1.1 Major Principles

Students will be able to identify and describe the major principles of biology.

One of the most important principles of biology is genetics and understanding the fundamental units of life. In Biology 120: Integrative Biology, I learned about the importance of biology as a major. What does it encompass and why is it so important for us to understand in great detail? The very first group project that I completed as a biology major was in this class. My group presented a powerpoint presentation on whether seeds grew faster in coffee enriched soil or MiracleGro. It is very evident to me now that there is much more to science than what we thought of it in freshman year biology courses.

In Biology 250: Intro to Genetics and Biology 234: Genetics courses, I was introduced to the molecular mechanisms that govern cellular growth, homeostasis, and response to external stimuli. I was expected to think critically on a broad range of biological topics focused on the cellular, molecular, and genetic basis of life. I learned how to use PCR as a method of DNA amplification and verified green fluorescent protein in the pGLO plasmid for pathogen transmission analysis. Through these courses, I developed a greater understanding of pathogen transmission and portrayed that through an end-of-semester poster presentation.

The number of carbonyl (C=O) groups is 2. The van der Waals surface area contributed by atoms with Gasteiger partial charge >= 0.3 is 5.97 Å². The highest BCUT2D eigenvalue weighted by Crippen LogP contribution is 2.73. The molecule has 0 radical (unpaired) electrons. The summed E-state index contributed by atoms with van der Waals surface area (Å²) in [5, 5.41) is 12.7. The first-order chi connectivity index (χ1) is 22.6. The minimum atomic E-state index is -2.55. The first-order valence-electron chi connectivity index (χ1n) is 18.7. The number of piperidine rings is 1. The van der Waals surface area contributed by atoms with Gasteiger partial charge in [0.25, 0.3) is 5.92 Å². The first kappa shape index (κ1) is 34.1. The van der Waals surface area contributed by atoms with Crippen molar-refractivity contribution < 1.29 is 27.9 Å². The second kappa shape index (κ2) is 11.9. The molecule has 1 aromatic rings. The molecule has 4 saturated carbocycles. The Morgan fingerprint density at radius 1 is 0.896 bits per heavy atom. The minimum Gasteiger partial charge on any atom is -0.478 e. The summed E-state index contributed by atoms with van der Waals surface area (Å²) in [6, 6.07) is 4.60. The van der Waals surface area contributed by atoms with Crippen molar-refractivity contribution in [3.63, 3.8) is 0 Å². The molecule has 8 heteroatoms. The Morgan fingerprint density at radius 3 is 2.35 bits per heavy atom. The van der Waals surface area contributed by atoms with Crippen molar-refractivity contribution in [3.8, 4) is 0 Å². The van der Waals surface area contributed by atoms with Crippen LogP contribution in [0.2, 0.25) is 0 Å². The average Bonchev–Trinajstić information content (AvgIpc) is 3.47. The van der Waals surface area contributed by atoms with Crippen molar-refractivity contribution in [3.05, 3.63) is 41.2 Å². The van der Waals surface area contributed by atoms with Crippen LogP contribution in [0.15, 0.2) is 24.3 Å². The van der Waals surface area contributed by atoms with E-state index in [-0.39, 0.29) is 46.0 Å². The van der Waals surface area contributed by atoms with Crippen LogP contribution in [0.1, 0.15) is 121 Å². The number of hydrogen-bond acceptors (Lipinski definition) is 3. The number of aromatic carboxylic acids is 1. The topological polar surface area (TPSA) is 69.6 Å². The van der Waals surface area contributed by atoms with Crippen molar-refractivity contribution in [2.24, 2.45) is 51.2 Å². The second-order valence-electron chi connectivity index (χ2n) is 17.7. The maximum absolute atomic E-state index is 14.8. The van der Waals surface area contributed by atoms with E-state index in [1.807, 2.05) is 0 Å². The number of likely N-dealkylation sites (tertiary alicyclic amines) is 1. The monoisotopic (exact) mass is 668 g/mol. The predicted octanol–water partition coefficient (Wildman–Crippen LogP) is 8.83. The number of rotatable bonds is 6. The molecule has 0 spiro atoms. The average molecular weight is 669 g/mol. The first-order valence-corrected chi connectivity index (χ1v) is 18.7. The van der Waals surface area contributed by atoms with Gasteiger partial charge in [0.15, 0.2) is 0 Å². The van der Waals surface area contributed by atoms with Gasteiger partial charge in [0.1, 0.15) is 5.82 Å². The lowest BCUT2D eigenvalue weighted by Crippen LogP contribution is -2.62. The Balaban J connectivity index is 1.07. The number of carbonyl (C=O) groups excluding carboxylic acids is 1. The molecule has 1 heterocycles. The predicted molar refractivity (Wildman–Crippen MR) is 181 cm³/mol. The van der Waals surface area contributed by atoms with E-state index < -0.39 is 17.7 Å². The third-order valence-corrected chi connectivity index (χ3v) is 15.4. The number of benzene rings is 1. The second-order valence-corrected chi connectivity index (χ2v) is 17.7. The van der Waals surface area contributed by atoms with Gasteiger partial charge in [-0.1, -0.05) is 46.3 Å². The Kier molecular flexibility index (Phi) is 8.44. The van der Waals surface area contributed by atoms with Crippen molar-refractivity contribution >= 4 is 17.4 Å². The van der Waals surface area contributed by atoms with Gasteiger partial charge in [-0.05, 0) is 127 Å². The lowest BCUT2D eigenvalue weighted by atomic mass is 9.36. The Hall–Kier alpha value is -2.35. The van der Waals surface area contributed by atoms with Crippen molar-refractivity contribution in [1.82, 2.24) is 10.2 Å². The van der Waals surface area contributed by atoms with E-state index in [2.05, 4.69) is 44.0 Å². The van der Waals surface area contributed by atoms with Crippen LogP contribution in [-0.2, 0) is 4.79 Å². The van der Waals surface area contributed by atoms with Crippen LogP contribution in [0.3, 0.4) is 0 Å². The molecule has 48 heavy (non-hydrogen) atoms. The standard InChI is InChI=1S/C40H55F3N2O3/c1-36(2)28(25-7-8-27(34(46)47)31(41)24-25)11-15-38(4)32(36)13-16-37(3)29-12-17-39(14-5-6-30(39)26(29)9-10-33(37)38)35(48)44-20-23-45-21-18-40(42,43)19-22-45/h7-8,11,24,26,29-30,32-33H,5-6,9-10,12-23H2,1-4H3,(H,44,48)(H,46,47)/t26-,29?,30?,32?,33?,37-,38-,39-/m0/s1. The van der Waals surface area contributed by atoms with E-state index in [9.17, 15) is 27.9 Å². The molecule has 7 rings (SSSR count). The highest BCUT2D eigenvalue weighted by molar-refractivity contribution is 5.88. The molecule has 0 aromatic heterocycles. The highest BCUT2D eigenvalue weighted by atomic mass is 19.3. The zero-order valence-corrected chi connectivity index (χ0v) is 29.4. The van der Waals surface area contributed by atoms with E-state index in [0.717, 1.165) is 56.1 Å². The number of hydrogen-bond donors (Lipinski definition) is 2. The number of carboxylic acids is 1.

Additionally, ecology and evolution are equally important as genetics in understanding the major principles of biology. In Biology 251: Intro to Ecology and Evolution I learned about the remarkable interactions that different organisms have with one another, with their environments, and with human beings. The study of ecology entails studying, observing, inquiring, discussing, and researching aspects of local and global ecosystems. One of my favorite projects in this class was a human demography study that our class conducted in the Farmville area. I wrote a final paper on what I learned from this study. I also completed a study on bird prevalence on Longwood’s campus that provided me with an opportunity to learn more about species richness and how to use descriptive statistics to analyze large amounts of data.

In my Biology 488: Fourth-Year Biology Seminar course, I am currently revising and editing a final draft of my senior research paper. For this paper, I analyzed a variety of biology concepts in order to write a research proposal on “How increasingly inclusive ADHD medication studies could bridge the gap of knowledge and understanding of therapeutic strategies for treatment.” While I am still continuing to edit this paper, it is amazing to reflect on how much I have grown in my understanding of biological concepts throughout my four years here at Longwood.